Best Delicatessen 2007 | Sam's | Best Restaurants, Bars, Clubs, Music and Stores in Miami | Miami New Times
It's all about the pastrami. In Miami, the word "deli" is used to refer to almost any eatery that has any kind of food behind glass counters. But New Yorkers know that "deli" doesn't merely mean a place. Deli is also a food group. And the assumed word preceding it is "Jewish." When you eat deli, you're talking pastrami, corned beef, brisket, all-beef franks with sauerkraut, odorous housemade sour and half-sour pickles, "salads" (like potato and macaroni, not mesclun; cole slaw is as green as it gets with deli), and a belly-busting assortment of the tasty carbs that nineteenth-century Jewish immigrants from Eastern Europe brought to America: potato pancakes, knishes, kasha, crusty caraway-seeded rye bread, and so on. The almost-two-year-old kosher deli Sam's has all these items, and the meats are especially terrific. Corned beef and brisket are both homemade. And while the pastrami isn't (because it requires a special smoker), it's prepared according to the deli's own recipe, resulting in a product that, like good Cuban food, is beautifully spiced but not at all spicy. Both corned beef and pastrami come either lean or regular — the latter meaning properly fatty (the extra flavor is well worth the cholesterol, though pricey: $21.95 per pound versus $17.95 for regular meat). What Sam's hasn't got is smoked fish. But since Arnie & Richie's, just a block away, has fabulous nova, pickled herring, and so on, the absence is not annoying. After one of Sam's mega-size sandwiches ($11.99 for pastrami or corned beef, $.99 more for lean; $12.99 for brisket), diners could use the walk.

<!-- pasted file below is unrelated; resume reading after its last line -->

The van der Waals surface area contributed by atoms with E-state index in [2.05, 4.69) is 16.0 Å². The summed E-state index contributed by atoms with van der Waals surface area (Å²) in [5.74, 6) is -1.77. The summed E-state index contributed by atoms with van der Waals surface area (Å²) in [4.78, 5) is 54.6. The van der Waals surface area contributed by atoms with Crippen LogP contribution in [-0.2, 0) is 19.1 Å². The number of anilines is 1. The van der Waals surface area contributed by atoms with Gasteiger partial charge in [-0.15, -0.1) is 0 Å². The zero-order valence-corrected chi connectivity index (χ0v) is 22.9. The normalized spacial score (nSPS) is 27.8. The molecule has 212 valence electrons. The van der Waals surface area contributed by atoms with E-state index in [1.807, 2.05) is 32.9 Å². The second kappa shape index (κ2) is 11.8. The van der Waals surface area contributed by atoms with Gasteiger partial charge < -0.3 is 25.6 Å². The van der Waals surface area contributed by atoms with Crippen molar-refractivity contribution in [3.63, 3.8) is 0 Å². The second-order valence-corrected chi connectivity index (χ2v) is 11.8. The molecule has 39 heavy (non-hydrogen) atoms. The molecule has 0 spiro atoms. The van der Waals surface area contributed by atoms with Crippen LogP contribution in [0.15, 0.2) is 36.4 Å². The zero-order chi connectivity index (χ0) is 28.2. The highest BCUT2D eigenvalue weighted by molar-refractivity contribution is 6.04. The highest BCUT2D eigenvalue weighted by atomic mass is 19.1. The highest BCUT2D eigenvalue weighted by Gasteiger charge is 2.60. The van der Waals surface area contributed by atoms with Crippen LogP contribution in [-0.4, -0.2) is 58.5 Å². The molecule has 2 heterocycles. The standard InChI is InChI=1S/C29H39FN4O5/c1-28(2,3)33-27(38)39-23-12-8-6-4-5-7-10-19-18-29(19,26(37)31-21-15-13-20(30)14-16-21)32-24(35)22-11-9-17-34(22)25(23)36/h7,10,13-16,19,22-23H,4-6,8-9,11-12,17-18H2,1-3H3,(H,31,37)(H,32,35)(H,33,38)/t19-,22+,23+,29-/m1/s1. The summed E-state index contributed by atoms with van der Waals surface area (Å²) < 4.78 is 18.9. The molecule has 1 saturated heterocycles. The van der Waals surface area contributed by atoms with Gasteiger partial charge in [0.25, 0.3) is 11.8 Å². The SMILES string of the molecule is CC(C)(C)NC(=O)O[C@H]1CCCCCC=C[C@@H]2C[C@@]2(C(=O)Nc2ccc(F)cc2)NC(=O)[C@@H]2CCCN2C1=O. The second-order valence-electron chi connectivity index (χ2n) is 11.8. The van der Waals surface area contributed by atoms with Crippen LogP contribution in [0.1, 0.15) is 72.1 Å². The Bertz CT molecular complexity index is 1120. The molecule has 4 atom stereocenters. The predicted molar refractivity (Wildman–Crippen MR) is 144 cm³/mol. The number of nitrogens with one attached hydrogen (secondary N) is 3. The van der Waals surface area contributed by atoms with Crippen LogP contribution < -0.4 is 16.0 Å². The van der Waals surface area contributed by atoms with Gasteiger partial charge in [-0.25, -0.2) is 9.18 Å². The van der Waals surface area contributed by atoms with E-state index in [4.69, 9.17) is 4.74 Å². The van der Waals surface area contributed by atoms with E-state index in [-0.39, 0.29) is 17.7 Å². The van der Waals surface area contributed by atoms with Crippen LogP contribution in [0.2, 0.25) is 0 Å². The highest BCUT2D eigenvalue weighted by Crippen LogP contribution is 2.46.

I. sage-tone walls
gray slate floors
a single yellow tulip in a glass vase

II. big-eye tuna with sparkling orange roe
white fish in ume-plum sauce
painting pan-Asian influences
upon white plates

calligraphy on scroll

III. o satoimo roll,
softly fried, golden-brown soybean skin
whipped taro and blue crab —
be still, little blossom!

IV. 58 chairs
24 small plates
four nightly specials
between $6 and $14

Yes, there are plenty of swank and sleek sushi joints on the beach, with low lighting and creative hand rolls. But sometimes all you want is sushi, and lots of it. California rolls have become the comfort food of the 21st Century, and at Tokyo Bowl — a small restaurant with big flavor — you can get waaaay comfortable in a roomy booth and order all the rolls you want. For $14. That price also includes soup and salad and a small dessert. All of the staples are here: octopus, eel, tuna, tempura. Service is efficient, competent, and friendly. Ambiance is laid-back, with soft jazz and a wooden Buddha or two smiling down on your tekka roll. If you can't wait around, there's takeout and a drive-through window. And a word about the dessert: Try the fried cheesecake roll. We were skeptical, but the oozing, creamy brown-sugar-cheese mixture was almost orgasmic. In a comforting way.